Copper Cable or Aluminum Cable

Copper is without question the more widely used wire material in the wire and cable industry today. However, that wasn’t always the case. In the 1960’s and through most of the 1970’s aluminum was the go to cable. In the late 1970’s aluminum’s popularity tanked until it started picking up again in the 1990’s. If you are not sure which cable is best suited of your application, copper cable or aluminum cable, keep reading.

Aluminum Wire Advantages

aluminum cableThanks to its natural light weight, aluminum is fairly flexible and easy to work with. Aluminum’s lightweight quality is very useful for long distance installations, making the job easier to handle. It also reduces corona (electric discharge associated with high power transmissions).
Another advantage of aluminum that cannot go unnoticed is cost. Aluminum is dramatically more affordable than copper.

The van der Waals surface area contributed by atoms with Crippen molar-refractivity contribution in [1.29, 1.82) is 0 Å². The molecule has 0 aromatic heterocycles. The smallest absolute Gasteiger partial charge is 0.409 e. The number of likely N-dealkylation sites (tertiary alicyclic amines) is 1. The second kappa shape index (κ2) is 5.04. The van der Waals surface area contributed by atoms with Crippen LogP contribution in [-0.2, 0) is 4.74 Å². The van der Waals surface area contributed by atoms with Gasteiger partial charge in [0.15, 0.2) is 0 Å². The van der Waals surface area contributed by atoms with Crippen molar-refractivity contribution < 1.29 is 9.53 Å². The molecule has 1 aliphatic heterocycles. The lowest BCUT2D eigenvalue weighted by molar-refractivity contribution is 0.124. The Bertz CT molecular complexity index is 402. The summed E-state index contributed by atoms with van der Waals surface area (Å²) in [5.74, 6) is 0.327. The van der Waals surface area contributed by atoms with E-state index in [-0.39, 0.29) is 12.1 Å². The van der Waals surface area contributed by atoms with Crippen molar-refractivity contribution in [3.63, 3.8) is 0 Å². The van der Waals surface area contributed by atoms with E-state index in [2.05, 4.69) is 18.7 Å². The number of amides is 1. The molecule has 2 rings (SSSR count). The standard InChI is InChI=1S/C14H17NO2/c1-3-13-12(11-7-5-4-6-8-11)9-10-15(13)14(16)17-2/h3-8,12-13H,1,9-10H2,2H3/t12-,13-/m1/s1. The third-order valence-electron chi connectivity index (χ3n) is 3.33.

Aluminum Wire Disadvantages

As in any trade, aluminum cable installations require knowledgeable professionals. If not installed properly, aluminum cables can raise the risk of fire. Aluminum is more susceptible to corrosion caused by water and certain metals. Therefore it required more maintenance than copper. Though, with proper installation and maintenance, the risks of fire and corrosion are minimized.

Copper Wire Advantages

Copper CableCopper is one of the best electrical conductors of all metals. It is more stable and withstands higher temperatures than aluminum. Due to its tensile strength, copper has a long life span and needs little maintenance. Thanks to its high ductility, copper can be formed into fine wire.

Copper Wire Disadvantages

Copper is an expensive metal. When an installation requires extensive wiring, the cost may prove prohibiting. Additionally, copper is heavy. Its weight needs to be planed for in a wiring installations, and may bring about challenges.

So which should I use?

Deciding which type of cable to use is based on the nature of the job. Of course the budget will dictate much of the selection. Additionally, take a look at the length of your runs, weight restrictions, and adjacent metals to your runs. When all factors are known, it is easier to make the best choice of material.